Feature: Fisher (2011)
Posted on November 6, 2011 by contact
Please tell us about the motivation behind making this piece and explain the development of the story.
Coming from a family with sailors in our ancestry and a deep love of the sea, I was always inspired to do a film where the ocean was a catalyst to a great story.
Fisher was born out of a doodle. A drawing of a somewhat square headed character floating in a square box at sea. It was 2005 and I was looking for an intro for my motion graphics reel. Fisher then was a plain white simple character and the animation test I did with him must have been 7 seconds long.
Fast forward to 2011. Looking to tackle a narrative based passion project, I started to do some research and develop story ideas for an animated short. Coincidentally, I came across my old 2005 reel and this little character drifting at sea. I started asking myself questions I hadn’t asked then, such as where is he going? Why is he in a box? And this is how the project spawned into what it is today. I originally started out with a more complex storyline than what is now involving Fisher’s parents (or adoptive parents), more characters, flashbacks into how Fisher came to be, who is and so forth. The aspect of Fisher being and actual fish was much more literal then but as I was moving forward with the production, I started cutting out what felt overly ambitious given my means and also what was not essential to the story. I ended up a lot happier with the final product and love the openness to interpretation the ending leaves. Fisher is a film about finding yourself and how sometimes we need that extra push to take a leap toward changing our lives, which seems like a timeless subject and also one I always try to live by.
How long did it take to create from concept to completion?
Fisher was a passion project that was worked on during late night in a timespan of around 6 months. The pacing was very sporadic. Some days I would work on it 6 hours and others 2 hours. The one thing I tried to stick with was a deadline of finishing the film before mid- 2011 which I was able to do.
This was the first drawing I ever made of Fisher, back in 2005. He simpler looking and seemed a bit limited in terms of potential for facial expressions.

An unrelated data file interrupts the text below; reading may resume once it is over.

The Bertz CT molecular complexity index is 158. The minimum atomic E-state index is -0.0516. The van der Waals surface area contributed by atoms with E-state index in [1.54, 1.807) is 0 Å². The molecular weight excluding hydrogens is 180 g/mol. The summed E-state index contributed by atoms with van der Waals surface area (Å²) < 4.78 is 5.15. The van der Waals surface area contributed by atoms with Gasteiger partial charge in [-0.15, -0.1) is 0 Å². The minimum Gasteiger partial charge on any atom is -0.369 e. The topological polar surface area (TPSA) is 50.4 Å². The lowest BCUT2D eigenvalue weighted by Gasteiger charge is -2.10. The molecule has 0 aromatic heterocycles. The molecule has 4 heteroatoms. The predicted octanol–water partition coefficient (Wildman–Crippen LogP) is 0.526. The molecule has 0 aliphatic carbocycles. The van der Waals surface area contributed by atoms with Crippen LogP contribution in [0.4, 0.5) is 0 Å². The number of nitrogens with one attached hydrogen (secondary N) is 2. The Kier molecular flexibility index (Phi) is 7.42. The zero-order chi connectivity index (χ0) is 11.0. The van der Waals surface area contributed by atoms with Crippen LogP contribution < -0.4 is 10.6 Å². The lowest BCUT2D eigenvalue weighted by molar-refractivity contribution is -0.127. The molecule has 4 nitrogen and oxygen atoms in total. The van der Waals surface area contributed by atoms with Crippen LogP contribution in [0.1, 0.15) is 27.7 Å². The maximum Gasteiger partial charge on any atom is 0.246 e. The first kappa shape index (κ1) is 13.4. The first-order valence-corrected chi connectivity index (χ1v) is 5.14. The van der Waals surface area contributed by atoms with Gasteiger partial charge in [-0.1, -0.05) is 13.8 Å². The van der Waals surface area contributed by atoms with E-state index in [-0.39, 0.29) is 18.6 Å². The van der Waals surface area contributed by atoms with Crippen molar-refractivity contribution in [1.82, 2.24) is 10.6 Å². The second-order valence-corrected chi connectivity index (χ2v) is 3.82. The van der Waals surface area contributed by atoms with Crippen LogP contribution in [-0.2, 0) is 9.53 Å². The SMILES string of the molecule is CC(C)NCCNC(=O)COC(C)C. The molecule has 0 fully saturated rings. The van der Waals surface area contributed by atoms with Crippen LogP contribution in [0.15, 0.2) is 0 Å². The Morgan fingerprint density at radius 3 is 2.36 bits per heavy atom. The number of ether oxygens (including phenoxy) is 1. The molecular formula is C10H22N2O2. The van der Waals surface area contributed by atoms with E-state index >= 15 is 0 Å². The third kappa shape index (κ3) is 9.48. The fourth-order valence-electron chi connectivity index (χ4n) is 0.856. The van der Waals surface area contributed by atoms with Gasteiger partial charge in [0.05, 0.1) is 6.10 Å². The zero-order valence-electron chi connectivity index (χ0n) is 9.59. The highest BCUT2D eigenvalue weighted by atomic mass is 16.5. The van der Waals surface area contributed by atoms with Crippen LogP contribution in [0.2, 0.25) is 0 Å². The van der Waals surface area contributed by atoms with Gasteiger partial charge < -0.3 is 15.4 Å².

This is the first sketch I did of Fisher, both face and profile. It was the actual template used to retrace him for character animation.
Sketch of Fisher young and his parents. They never made it in thew actual film, only in the picture in the first shot.
This is the Sketch of Fisher as a fish.
This was the colored tests of Fisher’s sketches.
And finally, this is the colored test of Fisher’s parents.
What tools did you use? Was all the character animation 2d and particles were 3d? What compositing software did you use?
The characters and props were hand drawn on paper and scanned. They were then colored in photoshop using various hand made paint textures to keep an organic feel. I originally intended to do it all in 3D. I know my way around Cinema 4D quite well and use it on almost every commercial project but I haven’t had the chance to delve into character animation in 3D. I didn’t have time to learn character rigging, etc., so I decided to have all the characters in 2D and just the environment 3D.
The characters were retraced and animated in Anime Studio Pro, which I personally found to be much more user friendly than Flash ever was in terms of character animation. The environments were built in Cinema4D using textures that were both hand drawn and digital. Everything was then composited in After Effects.
Tell us about One Eyed Robot? What kind of studio is it, when did it start, where is heading?
One Eyed Robot was founded in the end of 2011 as a life long dream to create a fully sustainable and solar powered studio. After working in both NYC and LA as an animator, motion designer and director for a combined 10 years, I felt compelled to pursue a simpler and more sustainable way of life. My family and I sold our house in Los Angeles, sold our cars and moved to a 3 acre farm in Milton Georgia a few months ago. The studio, One Eyed Robot, was born out of combining my sustainable green living and applying it in my work as well, reducing my carbon footprint and helping my clients reduce theirs by working with me! Right now we are transitioning to growing our own food and solar powering our computers. We just got a flock of chickens which I go and check on between renders. I find this way of life to not only be very fulfilling but also extremely inspiring creatively.
In terms of projects, I have a soft spot for children oriented content. I am currently finishing a children’s book I both wrote and illustrated and am also developing ideas for an animated feature film I will work on using the Fisher formula. Meaning trying to go at it solo and see how far I can take it!